As legislature and social codes were updated in the twentieth and twenty-first centuries, so were the technologies that allowed artists to create these works. Mars black— a synthetic, high-opaque, fast-drying, black pigment—was introduced in the middle of the twentieth century.[32] Another addition, Black Spinel (manganese ferrite black) was the Vantablack® of its time. It’s the “truest” black pigment readily available, reflecting nearly no color.[33] These pigments were loaded into new mediums like the water-based acrylics we are familiar with today and their solvent-born precursor Magna®, as seen in the multimedia painting technique of Slick.

Many objects we now call photos or photographs have also received an update. They, in fact, are not photographs (“images made by light”). They are prints, reproductions made with mechanical and digital means. The number of processes and variations available to reproduce digital images taken by cameras is immense, but Inkjet has far become the most important of these processes. In the ‘90s, Inkjet printers could not produce photo-quality prints. Despite their colorful nature, black pigments played a critical role in this. Inkjet printers previously were only capable of delivering a dot pattern of dyes to a surface. Black dyes could not match the deep intensity of traditional photograph processes, so Inkjets remained the mainstay of office printing. Epson and Kodak pioneered the use of carbon black pigment in these printers along with the other three colors in a cyan, magenta, yellow (CMYK) print.[34] This ancient pigment received an update too, now produced in industrial furnaces with scorching hot temperatures, natural gas, and oxygen. In these furnaces, petroleum products are combusted into a powder of pure carbon that is fine enough to be carried in a microdroplet of ink.[35] Archival pigment prints, like those used to produce our contemporary print from the 1970s negative of Untitled (Model who embraced natural hairstyles at AJASS photoshoot), are now largely made using Inkjet printing. These prints will likely prove to be more stable and lightfast than the traditional color photographs that utilized light-sensitive dyes to create color.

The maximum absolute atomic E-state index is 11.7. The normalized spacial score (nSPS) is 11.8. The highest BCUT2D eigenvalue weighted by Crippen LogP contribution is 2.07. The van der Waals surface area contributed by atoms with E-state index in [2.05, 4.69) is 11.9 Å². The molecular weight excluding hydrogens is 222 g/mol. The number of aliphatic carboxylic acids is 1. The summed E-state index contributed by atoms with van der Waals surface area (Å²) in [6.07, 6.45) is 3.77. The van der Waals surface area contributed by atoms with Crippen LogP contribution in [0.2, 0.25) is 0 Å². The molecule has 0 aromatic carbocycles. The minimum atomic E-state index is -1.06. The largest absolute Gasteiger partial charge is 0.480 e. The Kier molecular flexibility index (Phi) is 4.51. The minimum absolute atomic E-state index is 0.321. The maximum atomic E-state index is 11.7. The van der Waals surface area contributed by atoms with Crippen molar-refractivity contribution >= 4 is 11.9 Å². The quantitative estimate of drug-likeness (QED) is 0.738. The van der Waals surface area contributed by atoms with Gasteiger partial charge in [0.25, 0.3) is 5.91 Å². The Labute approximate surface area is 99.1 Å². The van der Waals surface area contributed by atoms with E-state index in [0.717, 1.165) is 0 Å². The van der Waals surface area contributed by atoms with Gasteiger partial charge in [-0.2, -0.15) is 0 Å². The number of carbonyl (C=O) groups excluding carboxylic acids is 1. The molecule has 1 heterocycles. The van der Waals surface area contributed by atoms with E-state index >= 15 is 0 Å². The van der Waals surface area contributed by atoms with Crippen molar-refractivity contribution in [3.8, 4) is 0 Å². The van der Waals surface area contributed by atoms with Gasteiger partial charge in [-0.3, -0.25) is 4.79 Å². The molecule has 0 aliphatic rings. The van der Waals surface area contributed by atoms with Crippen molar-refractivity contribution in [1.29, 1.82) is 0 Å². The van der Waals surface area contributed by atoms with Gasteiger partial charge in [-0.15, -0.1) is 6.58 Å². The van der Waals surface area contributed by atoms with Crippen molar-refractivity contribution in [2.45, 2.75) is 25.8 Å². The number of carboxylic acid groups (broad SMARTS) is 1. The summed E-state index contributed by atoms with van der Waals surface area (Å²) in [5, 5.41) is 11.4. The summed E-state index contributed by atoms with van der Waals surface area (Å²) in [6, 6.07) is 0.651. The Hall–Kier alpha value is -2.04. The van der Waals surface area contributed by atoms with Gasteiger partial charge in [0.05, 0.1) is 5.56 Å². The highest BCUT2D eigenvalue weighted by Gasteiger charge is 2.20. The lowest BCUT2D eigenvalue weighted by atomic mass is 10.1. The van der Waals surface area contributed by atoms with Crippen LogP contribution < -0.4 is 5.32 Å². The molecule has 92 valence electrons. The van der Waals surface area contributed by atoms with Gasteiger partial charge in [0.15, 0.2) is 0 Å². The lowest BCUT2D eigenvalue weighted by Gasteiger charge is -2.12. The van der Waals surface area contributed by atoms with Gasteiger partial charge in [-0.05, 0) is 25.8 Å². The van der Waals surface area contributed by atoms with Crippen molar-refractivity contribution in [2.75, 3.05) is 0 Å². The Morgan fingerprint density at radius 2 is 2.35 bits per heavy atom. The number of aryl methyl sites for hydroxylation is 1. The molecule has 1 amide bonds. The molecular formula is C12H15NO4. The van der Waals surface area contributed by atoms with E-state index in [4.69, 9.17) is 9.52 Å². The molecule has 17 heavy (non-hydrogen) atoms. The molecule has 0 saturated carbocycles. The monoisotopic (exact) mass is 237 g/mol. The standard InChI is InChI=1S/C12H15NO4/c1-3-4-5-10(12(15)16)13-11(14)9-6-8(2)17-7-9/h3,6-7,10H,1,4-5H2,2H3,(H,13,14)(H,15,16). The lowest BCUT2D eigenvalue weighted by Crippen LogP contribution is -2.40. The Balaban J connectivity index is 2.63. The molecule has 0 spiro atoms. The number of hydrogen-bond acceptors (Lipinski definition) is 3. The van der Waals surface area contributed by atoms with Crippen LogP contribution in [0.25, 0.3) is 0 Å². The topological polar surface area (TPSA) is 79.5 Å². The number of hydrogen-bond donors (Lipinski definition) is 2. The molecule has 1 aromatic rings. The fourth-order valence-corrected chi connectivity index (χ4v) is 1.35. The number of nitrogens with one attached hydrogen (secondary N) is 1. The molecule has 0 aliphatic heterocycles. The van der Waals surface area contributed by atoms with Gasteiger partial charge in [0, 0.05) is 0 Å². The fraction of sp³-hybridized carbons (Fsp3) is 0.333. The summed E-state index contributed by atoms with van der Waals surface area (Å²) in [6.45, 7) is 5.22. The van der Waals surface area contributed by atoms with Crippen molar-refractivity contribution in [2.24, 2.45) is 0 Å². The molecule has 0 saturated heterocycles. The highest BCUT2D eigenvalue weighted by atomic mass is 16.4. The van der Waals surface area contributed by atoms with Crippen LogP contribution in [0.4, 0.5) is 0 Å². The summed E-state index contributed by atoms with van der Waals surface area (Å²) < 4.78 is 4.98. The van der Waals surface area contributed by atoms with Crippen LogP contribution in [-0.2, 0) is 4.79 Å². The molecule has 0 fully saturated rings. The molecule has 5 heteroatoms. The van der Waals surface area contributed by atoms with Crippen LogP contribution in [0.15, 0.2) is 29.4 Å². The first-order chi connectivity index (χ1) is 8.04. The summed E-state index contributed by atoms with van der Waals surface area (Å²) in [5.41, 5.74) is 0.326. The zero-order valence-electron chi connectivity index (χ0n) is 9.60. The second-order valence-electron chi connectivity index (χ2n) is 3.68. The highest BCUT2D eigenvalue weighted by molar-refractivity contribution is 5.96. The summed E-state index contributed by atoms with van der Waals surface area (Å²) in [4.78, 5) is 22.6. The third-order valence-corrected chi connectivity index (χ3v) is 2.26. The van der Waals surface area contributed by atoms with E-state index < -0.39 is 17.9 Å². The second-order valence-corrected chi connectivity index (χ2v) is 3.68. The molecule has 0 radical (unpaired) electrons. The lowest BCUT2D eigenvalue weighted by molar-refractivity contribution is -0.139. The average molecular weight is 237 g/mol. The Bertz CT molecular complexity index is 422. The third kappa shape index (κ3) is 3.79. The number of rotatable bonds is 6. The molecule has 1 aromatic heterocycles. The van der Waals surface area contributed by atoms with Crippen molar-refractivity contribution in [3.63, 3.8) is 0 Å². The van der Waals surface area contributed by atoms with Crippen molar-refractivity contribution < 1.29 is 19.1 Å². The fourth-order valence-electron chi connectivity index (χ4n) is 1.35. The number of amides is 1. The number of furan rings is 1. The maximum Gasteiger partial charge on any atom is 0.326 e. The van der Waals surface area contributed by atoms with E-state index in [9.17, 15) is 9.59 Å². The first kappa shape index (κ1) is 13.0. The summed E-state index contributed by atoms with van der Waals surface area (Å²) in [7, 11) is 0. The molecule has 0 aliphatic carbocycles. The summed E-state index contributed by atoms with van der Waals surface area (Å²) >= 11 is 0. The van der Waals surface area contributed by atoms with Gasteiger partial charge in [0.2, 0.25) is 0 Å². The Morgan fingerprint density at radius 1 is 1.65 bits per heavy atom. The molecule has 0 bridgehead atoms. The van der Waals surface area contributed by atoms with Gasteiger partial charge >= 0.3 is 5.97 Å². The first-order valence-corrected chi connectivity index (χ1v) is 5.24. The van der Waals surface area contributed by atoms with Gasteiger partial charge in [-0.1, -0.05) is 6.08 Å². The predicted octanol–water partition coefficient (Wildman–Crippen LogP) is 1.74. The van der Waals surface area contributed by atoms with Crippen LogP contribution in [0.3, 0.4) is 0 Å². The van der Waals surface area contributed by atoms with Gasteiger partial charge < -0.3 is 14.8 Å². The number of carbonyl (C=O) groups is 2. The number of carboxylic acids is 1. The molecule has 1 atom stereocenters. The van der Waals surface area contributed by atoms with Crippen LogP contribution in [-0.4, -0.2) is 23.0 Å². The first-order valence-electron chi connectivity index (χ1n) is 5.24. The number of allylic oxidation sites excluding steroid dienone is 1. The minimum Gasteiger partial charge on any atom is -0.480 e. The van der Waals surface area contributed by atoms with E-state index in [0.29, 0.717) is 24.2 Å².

Black pigments continue to evolve through the addition of Vantablack®. Like many of the black pigments used throughout history, Vantablack® is based on carbon. Unlike all other black pigments, Vantablack is composed of carbon nanotubes that channel nearly all visible light into the pigment’s structure where it is absorbed. The result is a black hole-like effect in which no light escapes—the darkest black possible.

As these materials continue to evolve, hopefully so will all our ability to recognize and challenge systemic racism. Today, as global protests demand action to be taken, images like those from the 1960s continue to resonate with meaning in 2020.

Bruce Davidson (American, b. 1933), Untitled, from the Times of Change series, 1965, Gelatin Silver Print, Anonymous gift, 2018.44.359

 

Join us next week to learn about the other colors that make up an archival pigment print. What are Arylide yellow, phthalocyanine cyan, and Quinacridone Magenta? Find out with Modern Colors: the Electric Rainbow

–Brandon Finney, NEH Conservation Fellow

 

 

Bibliography

‘Balthazar: A Black African King in Medieval and Renaissance Art. Published Online 2019’ (Los Angeles: J. Paul Getty Museum)

Devisse, Jean, and Michel Mollat, ‘The African Transpossed’, in The Image of Black in Western Art. Vol. 2, ed. by Ladislas Bugner (Cambridge, Mass: Harvard Univ. Press, 1979), pp. 161–254

Europe, Revealing the African presence in Renaissance, ‘Free Men and Women of African Ancestry in Renaissance Europe’, in Revealing the African Presence in Renaissance Europe, ed. by Joaneath A Spicer (Baltimore: Walters Art Museum, 2012), pp. 81–98

Hillman, Betty Luther, ‘Everyone Should Be Accustomed to Seeing Long Hair on Men by Now’, in Dressing for the Culture Wars, Style and the Politics of Self-Presentation in the 1960s and 1970s (University of Nebraska Press, 2015), pp. 123–54 <https://doi.org/10.2307/j.ctt1d9nj19.10>

‘Kwame Brathwaite: The Artist’, Kwamebrathwaite.Com <https://www.kwamebrathwaite.com/about> [accessed 11 July 2020]

Lowe, K J P, ‘The Lives of African Slaves and People of African Descent in Renaissance Europe’, in Revealing the African Presence in Renaissance Europe, ed. by Joaneath A Spicer, 3rd Printi (Baltimore: Walters Art Museum, 2012), pp. 13–34

Pastoureau, Michel, Black : The History of a Color (Princeton, N.J: Princeton University Press, 2009)